News: See What's Inside the HoloLens Development Edition

See What's Inside the HoloLens Development Edition

Microsoft began shipping the Development Edition of its much-anticipated HoloLens—the world's first untethered holographic computer—back in March. As the name implies, it was only available to developers (we got ours near the end of April), but Microsoft has recently opened up the program to anyone who wants one—not just developers.

In order to get one, you still have to pay the whopping $3,000, and you have to have a Microsoft account and live in the US or Canada. That's it. Before you go out and splurge on one of these bad boys, check out what's in the box so you know what you'll be getting:

There's a charger, a carrying case, a Bluetooth clicker, and the HoloLens. It really goes to show how much this headset can do on its own. All the tools that developers (and even non-developers) need are included, with no need to connect it to another computer.

Image via Microsoft

HoloLens runs Windows 10, which already has the necessary APIs to display holograms built in. This means developers will be able get started tinkering with HoloLens right out of the box.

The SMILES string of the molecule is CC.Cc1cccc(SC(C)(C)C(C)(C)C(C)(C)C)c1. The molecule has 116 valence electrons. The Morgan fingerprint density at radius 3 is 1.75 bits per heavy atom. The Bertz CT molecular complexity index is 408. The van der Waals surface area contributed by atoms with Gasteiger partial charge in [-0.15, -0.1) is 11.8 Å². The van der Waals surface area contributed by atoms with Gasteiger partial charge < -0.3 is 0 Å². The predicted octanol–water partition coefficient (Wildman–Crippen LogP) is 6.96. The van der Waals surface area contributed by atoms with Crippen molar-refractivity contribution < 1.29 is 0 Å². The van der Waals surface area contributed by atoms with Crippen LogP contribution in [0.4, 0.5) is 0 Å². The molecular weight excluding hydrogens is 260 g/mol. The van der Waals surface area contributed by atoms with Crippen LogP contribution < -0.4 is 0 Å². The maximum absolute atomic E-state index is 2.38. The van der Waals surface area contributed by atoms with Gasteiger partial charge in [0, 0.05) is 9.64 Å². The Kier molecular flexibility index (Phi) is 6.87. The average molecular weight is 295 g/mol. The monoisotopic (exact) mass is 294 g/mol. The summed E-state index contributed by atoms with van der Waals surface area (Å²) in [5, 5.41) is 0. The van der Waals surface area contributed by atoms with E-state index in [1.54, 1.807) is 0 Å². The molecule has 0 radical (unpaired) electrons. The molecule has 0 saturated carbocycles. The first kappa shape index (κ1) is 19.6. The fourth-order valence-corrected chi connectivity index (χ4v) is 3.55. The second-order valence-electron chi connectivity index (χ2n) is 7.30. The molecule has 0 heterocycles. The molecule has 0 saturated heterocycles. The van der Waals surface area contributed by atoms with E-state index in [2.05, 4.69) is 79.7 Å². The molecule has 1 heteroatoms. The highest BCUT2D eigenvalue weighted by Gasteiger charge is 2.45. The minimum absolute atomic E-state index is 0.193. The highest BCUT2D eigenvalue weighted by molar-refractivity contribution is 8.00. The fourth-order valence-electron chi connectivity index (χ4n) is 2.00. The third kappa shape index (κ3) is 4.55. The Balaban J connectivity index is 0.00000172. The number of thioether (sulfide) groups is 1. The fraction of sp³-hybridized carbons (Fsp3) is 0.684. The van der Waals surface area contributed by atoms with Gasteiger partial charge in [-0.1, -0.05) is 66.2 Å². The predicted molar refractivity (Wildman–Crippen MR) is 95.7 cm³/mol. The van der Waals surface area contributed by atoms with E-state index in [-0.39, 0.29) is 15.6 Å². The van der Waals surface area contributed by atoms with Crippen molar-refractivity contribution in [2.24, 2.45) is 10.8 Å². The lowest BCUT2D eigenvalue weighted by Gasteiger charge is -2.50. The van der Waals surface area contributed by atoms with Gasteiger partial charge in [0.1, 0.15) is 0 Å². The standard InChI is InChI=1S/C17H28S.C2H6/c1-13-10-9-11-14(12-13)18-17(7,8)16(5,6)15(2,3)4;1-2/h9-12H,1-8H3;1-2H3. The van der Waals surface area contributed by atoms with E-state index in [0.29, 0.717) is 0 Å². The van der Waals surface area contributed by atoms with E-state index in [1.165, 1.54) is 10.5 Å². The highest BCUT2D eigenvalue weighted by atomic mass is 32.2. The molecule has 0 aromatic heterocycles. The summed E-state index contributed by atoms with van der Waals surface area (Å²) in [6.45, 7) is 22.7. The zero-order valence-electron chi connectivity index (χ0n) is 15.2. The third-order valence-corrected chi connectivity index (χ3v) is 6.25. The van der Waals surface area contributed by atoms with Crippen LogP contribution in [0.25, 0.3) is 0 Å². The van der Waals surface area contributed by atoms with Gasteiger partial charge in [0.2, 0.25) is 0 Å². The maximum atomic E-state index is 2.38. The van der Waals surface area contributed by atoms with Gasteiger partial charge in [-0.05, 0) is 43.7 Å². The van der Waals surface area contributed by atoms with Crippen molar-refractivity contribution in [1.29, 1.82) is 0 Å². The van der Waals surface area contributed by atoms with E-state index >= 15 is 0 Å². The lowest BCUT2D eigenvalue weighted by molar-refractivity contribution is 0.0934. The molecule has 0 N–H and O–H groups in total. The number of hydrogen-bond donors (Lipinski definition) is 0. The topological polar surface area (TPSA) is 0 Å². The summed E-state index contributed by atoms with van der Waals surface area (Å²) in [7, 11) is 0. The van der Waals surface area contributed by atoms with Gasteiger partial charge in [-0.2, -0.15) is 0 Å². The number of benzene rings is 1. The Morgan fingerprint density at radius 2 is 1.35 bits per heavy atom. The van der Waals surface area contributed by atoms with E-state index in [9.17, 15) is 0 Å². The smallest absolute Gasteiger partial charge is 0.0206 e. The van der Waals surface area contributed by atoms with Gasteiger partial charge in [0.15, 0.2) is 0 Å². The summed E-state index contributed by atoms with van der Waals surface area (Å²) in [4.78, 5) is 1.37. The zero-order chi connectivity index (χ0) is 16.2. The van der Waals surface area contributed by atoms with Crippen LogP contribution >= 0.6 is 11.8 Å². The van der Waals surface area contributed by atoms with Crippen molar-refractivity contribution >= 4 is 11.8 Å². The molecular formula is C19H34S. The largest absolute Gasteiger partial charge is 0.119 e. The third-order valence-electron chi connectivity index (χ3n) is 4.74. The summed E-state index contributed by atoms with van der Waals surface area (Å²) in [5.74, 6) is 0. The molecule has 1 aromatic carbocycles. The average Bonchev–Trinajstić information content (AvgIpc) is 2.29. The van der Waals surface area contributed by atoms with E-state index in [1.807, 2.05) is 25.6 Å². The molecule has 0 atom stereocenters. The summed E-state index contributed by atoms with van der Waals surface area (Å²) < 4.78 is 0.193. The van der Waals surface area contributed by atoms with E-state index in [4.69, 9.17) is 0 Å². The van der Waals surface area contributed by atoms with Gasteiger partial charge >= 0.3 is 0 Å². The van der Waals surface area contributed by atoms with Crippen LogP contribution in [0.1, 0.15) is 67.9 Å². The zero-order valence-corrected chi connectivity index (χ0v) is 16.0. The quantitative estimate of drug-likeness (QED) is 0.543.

It's a safe bet that most of you will unbox the HoloLens and pop it on right away to see what it can actually do. There are plenty of cool features to test out, like Gaze, Voice Input, Air Tapping, and Spatial Sound, to name a few. There are also a couple of interesting-looking games included with the HoloLens that should be fun to take for a spin.

For a better look at what's inside the HoloLens box, see our unboxing.

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Cover image via Microsoft

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CAD software and real-time rendering engines are not comparable. Autodesk also owns 3D modelers like May, 3D Studio and Softimage, but also not comparable. Unity is a game engine like Autodesk Stingray. Game engines can use models created in CAD or 3D modelers...

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